KT53


Latest posts by KT53

Pruning

Posted: 22/08/2017 at 21:01

Mine has also gone nuts with growth this year.  Most willows will recover from pretty hard pruning and that's what I'm going to have to try this year as it has at least doubled in size.

experts?

Posted: 22/08/2017 at 20:58
Hostafan1 says:


" I love green . It helps centre you in the world and find your place in the universe"  


Affected , pretentious nonsense.


See original post

 We don't always agree, but you're spot on with that

experts?

Posted: 22/08/2017 at 18:19

Of the experts I do like Carol Klein, although her over-exuberance can get a bit wearing at times.  Chris Beardshaw, with his laid back but informative approach is great too.  Monty I can take or leave, but have nothing against him.  All the regular Beechgrove team.

experts?

Posted: 22/08/2017 at 17:53

I think the people on GW are predominantly knowledgeable but some of them do come across with the attitude of "This is the way I do it, and that's the only way to do it".  I prefer the people on the Beechgrove Garden, died in the wool gardeners who are happy to admit they are still learning.

wasps in the attic

Posted: 21/08/2017 at 18:47
Doghouse Riley says:

I'm pretty sure the local council used just ordinary "puffer"  ant powder to get rid of wasps. We had them in to clear one under the soffit of our kitchen roof a few years ago. They charged us £35 and were only there a few minutes. If it happens again I'll do it myself.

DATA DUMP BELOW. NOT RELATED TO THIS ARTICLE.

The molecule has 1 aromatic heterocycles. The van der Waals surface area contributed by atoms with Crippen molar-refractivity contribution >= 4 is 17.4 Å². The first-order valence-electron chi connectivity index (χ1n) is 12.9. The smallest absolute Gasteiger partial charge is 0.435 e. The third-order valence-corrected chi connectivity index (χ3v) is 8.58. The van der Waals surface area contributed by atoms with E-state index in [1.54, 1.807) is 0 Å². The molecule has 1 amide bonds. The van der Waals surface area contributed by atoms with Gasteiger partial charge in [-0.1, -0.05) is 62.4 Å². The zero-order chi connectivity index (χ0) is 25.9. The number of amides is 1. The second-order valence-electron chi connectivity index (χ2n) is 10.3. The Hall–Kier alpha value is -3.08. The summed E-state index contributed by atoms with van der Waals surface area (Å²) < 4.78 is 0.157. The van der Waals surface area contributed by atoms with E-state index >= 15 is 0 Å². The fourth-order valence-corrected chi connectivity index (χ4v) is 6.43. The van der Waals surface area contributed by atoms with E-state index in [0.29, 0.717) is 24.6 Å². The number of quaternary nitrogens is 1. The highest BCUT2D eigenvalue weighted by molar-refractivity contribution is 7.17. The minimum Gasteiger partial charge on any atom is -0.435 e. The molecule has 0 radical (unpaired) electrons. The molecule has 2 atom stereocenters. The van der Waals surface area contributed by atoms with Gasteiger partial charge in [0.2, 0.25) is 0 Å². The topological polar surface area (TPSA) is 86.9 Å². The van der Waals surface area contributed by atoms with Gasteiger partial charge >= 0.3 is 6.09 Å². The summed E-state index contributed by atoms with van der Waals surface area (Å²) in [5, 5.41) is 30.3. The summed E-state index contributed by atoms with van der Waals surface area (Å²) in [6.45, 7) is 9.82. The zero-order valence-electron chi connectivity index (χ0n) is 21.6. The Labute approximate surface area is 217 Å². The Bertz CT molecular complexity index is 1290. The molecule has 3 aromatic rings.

See original post

 It was something much stronger than ant powder they were going to use when we called them out.  They took one look at our garden pond which must have been at least 30 feet away and refused to do it because their stuff was so toxic to pond life.

Oh not the aster too....

Posted: 21/08/2017 at 18:29

No consolation, but it's not limited to plants.  I used to keep tropical fish many years ago and loads of them were renamed too.

laying turf on mound in playground

Posted: 21/08/2017 at 18:27

The surface doesn't need to be super smooth, just make sure there aren't any dips which the turf might bridge over.  The turf does need to be in firm contact with the soil to root.


As long as the slope isn't too severe laying the turf shouldn't be too much of a problem even for amateurs.  There are lots of guides to turf laying on t'interweb.  The only tool required when actually laying is a good sharp knife to cut the turf at the edges and when one piece will overlay another over the curves.

wasps in the attic

Posted: 21/08/2017 at 18:22

You can treat the nest yourself, but be warned, they don't appreciate the disturbance and will react accordingly.  I would contact the council to see what they charge.  Whilst accepting Monty's comment about them being beneficial, I wouldn't want them that close to where I'm living.

Flooding lawn

Posted: 21/08/2017 at 18:18

Rotovating on clay can make the situation worse as it can create a hard pan where the rotovator tines have been running over the clay at the limit of their digging depth.  Incorporating sand would certainly help drainage above that.  Land drains down to a soakaway will also help if you are up for some hard work to obtain a good finished result.

Border Dispute

Posted: 21/08/2017 at 12:00

I'm not suggesting that I do have the answer, just that I don't think the answer is to give in to groundless claims (excuse the pun).  At what point would somebody be expected to stand up for their rights?  When the neighbour tries to claim 1 foot of land?  5 feet?  10 feet?...


The suggestions made by Obelixx seem as good as any.

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1 to 15 of 68 threads